From taunts of “Miss it Noonan!” to the existential question: “Are you too good for your home?” it’s hard to conjure a pop-culture depiction of golf that doesn’t hinge on whether a small white ball will alight in a 4.25-inch diameter hole.
But the coronavirus pandemic has touched every facet of life, and golf is not immune. Courses across the Fredericksburg-area have remained open in the age of social distancing, but not without core changes to the game.
At Lee’s Hill, cup liners have been raised an inch to prevent players from reaching into the same space repeatedly. Once the ball bounces off the cup, it’s deemed to have holed out. Owner Jamie Loughan said he adopted the idea after reading online about a course in Connecticut.
“This isn’t old-school golf, but we’re not in old school times, either,” Loughan said. “We’re in unprecedented times and just trying to keep things safe for everybody.”
Protecting golfers is good business, and business is booming.
The Virginia State Golf Association tracks the daily number of handicap rounds statewide. According to the VGSA’s data, 1,053 scores were posted on March 18, 2019. On the same date this year, the number was 2,872—a 173-percent increase. All VGSA events, it’s worth noting, have been cancelled through April 19.
Mike Bryd, who owns the Gauntlet Golf Club, said his course booked roughly 195 rounds on Friday, the most ever for a single day in March.
One possible explanation for the surge? Most folks are “working from home.”
“You’re not in contact with as many people as other sports,” said Kelsey Brodkin, office manager at Meadows Farms Golf Course. “I think people are off work, they’re getting a little stir crazy, they’re playing a little more. Typically, you’re only playing with people you’d quarantine with anyway.”
Ample acreage makes it easy for players to fan out on the course. Other changes being implemented locally: the removal of rakes from bunkers (another temporary local rule at Lee’s Hill: free relief from sand traps) along with other common surfaces like water coolers and ball washers.
Courses are sanitizing carts twice as often and allowing players to prepay and check in over the phone—avoiding a visit to the clubhouse—before teeing off. Players are encouraged to take pencils home and forgo the sport’s customary post-round handshake.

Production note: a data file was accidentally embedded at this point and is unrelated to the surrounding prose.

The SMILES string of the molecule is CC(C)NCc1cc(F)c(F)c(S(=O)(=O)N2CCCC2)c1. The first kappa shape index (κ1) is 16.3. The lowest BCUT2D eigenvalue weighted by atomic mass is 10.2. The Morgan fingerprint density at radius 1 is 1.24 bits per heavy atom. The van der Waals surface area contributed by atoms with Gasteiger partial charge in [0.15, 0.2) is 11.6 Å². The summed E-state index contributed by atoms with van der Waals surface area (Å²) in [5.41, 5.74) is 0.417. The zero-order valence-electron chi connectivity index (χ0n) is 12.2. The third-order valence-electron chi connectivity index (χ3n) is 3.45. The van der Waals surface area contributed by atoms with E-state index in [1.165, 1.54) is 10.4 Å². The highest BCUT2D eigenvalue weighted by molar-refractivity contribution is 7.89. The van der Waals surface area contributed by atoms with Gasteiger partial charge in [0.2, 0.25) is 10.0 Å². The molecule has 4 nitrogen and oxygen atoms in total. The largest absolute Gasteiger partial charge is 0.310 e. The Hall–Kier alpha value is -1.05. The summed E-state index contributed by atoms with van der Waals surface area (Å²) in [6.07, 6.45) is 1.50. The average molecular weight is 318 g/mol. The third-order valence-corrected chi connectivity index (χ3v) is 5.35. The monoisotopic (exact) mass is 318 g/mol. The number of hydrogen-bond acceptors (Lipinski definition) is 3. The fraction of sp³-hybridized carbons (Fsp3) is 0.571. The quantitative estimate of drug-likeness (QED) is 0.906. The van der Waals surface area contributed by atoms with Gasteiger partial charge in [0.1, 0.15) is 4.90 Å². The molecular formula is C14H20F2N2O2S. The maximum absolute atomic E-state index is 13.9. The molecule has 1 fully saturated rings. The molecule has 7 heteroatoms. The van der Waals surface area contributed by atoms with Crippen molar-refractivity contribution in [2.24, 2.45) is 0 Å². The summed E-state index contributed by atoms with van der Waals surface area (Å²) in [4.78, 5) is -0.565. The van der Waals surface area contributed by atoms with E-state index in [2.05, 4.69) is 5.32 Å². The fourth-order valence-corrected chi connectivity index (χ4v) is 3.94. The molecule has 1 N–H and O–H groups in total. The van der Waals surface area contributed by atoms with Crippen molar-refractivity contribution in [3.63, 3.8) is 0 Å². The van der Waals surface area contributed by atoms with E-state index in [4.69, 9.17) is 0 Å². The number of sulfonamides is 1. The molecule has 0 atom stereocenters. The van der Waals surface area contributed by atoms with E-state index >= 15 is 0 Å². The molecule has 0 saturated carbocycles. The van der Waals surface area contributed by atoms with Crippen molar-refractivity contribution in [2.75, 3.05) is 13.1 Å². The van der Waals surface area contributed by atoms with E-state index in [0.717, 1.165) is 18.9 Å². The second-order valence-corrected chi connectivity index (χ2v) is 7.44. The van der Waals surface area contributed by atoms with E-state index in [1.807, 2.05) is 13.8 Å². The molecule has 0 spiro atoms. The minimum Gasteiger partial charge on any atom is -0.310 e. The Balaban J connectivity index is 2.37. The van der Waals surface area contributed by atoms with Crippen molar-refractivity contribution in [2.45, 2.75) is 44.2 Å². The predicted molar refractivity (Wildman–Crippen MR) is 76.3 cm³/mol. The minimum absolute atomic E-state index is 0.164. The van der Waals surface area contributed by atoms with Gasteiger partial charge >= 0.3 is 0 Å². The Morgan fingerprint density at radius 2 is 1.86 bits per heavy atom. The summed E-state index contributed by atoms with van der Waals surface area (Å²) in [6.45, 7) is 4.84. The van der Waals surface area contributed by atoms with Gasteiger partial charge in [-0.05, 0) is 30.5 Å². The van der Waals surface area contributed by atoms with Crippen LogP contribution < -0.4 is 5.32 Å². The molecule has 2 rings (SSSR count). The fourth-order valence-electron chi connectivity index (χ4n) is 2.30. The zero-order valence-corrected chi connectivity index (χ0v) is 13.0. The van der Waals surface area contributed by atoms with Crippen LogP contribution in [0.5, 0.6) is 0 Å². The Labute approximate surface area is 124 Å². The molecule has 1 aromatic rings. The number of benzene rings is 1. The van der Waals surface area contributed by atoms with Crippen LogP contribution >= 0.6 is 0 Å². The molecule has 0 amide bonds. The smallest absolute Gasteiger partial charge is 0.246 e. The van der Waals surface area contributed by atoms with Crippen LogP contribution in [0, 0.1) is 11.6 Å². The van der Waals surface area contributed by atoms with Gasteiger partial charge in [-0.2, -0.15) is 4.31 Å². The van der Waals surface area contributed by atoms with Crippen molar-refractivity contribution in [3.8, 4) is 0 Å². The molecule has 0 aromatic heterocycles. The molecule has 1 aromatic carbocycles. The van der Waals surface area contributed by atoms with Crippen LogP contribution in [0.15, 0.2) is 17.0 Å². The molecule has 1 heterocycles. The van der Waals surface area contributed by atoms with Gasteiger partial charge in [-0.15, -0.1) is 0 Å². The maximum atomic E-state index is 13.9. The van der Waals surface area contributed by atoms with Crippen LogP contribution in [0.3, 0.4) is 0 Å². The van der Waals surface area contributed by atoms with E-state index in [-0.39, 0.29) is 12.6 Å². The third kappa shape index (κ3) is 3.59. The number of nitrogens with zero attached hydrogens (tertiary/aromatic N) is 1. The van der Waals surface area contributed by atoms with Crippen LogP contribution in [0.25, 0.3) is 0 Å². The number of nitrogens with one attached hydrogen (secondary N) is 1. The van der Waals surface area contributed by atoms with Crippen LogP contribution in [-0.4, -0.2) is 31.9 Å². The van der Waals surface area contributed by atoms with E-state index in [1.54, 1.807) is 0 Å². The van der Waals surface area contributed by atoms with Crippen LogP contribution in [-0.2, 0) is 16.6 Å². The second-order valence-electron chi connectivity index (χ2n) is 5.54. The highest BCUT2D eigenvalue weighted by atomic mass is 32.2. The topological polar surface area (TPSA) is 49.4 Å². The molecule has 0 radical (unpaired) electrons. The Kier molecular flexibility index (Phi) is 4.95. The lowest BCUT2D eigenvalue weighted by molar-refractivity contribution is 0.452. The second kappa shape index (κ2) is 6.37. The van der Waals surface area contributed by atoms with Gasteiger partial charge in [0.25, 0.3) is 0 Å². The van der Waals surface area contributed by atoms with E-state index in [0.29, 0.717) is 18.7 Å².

The myriad tweaks have received the endorsement of some members of the medical community.
“I believe that adequate social distancing can be performed with golfing,” Amesh A. Adalja, senior scholar at Johns Hopkins Center for Health Security, told The Wall Street Journal. “If people can remain six feet apart and not touch common surfaces the game is likely safe.”
Starting today and through April 7, Fredericksburg Country Club is taking a decidedly different approach to daily operations: no golf staff will report to work, but the course will remain open for members to walk.
“It’s basically going to be like a park,” Wagner said.
Food and beverage operations have been scaled back to comply with the governor’s decree limiting gatherings to 10 people or fewer, while some courses have removed indoor seating completely.
Even with a steady stream of paying customers, there are subtle signs this isn’t business as usual. Loughan said the crowd frequenting Lee’s Hill of late “might have a few more 30- and 40-year-olds in it and not as many 70- and 80-year-olds.”
Still, if the adage holds that a bad day on the golf course is better than a good day in the office, then it beats the hell out of an indefinite quarantine.
“Quite honestly, people are thanking me that we’re open and we’re taking all the precautions that we are,” Byrd said. “In a way, besides the fact that we’re a business trying to stay afloat, we’re maybe doing something good for people.”